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Science minister strikes tech deal with Saudi Arabia

Saudi Arabia tech
Image credit: ArtistDesignArt / Shutterstock

The UK has agreed to boost science, tech and R&D collaboration with Saudi Arabia following a visit by Science Minister Andrew Griffith to the Middle East country.

Griffith and Abdullah Alswaha, the chairman of the board of directors of the R&D and Innovation Authority, signed a memorandum of understanding in Riyadh this week.

The two nations have agreed to collaborate on deep tech research looking at issues including food security and clean energy.

“The Kingdom of Saudi Arabia is on an ambitious journey to modernise its economy and harnessing the power of science and technology is central to that transformation,” said Griffith.

“Collaboration on a global scale is an essential part of realising the UK’s ambitions in science and innovation. The sheer scale of Saudi Arabia’s aspirations means this relationship will be a key part of our own hopes for science and tech, in the years to come.”

The agreement includes plans for regular meetings to discuss expanding business opportunities and sharing R&D efforts to develop new technologies.

Alswaha added: “This agreement will drive collaborative efforts to harness innovation and address health, clean energy, and climate change challenges.”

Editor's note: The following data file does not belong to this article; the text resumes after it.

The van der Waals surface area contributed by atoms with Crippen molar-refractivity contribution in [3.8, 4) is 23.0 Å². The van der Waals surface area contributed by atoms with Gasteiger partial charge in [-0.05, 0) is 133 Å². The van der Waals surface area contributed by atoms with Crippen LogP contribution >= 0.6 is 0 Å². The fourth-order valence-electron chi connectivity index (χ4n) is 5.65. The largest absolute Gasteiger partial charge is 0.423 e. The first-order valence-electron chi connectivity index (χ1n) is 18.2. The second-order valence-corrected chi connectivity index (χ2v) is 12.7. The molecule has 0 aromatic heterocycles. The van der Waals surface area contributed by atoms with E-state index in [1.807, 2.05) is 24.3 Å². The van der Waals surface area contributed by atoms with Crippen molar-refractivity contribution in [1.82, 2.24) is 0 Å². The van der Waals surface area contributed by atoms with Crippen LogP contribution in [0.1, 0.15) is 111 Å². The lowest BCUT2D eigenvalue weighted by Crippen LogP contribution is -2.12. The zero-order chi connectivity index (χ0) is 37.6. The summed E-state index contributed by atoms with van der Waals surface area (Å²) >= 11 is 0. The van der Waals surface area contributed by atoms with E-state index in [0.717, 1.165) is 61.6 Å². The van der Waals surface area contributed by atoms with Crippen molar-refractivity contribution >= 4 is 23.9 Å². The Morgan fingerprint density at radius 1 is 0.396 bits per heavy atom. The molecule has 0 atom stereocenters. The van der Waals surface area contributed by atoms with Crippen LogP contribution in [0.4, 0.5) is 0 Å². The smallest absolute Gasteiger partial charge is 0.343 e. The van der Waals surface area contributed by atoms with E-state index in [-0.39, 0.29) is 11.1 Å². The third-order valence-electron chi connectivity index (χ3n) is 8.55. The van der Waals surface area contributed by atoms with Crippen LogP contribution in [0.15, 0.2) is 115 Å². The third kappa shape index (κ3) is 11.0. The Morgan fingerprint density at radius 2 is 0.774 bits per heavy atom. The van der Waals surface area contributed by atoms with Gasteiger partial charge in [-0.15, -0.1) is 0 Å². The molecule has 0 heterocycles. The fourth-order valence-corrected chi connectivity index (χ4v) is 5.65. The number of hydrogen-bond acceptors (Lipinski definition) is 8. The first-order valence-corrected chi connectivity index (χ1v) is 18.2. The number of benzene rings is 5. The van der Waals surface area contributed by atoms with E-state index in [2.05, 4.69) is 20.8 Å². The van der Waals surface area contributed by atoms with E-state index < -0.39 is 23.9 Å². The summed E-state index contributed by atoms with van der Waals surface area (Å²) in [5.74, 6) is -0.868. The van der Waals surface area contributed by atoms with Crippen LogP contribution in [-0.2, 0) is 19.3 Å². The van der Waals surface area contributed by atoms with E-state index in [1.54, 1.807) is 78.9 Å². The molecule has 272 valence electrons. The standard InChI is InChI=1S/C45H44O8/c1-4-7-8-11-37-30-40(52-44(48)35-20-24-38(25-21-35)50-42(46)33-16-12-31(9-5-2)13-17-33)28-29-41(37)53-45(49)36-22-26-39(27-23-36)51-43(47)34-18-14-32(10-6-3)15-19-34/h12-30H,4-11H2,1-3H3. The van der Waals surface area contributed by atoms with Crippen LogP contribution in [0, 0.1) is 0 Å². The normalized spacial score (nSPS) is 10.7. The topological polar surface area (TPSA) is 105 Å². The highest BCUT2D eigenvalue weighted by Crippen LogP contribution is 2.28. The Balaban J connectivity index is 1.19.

It comes shortly after Michelle Donelan, the tech secretary visited the United Arab Emirates to explore ways to collaborate in AI research and investment.

Saudi Arabia’s tech vision

The latest tech agreement is part of Saudi Arabia’s Vision 2030 plan, which aims to diversify the country’s economy beyond its historical reliance on the oil industry.

It will serve as a “roadmap for economic diversification, global engagement, and enhanced quality of life”, according to the Vision 2030 website.

However, the Vision 2030 plan has faced accusations that it is attempting to draw focus away from the country’s numerous allegations of human rights abuses.

The UK government has faced criticism in the past over its various trade agreements with Saudi Arabia, including arms and fossil fuel deals, due to its record on human rights.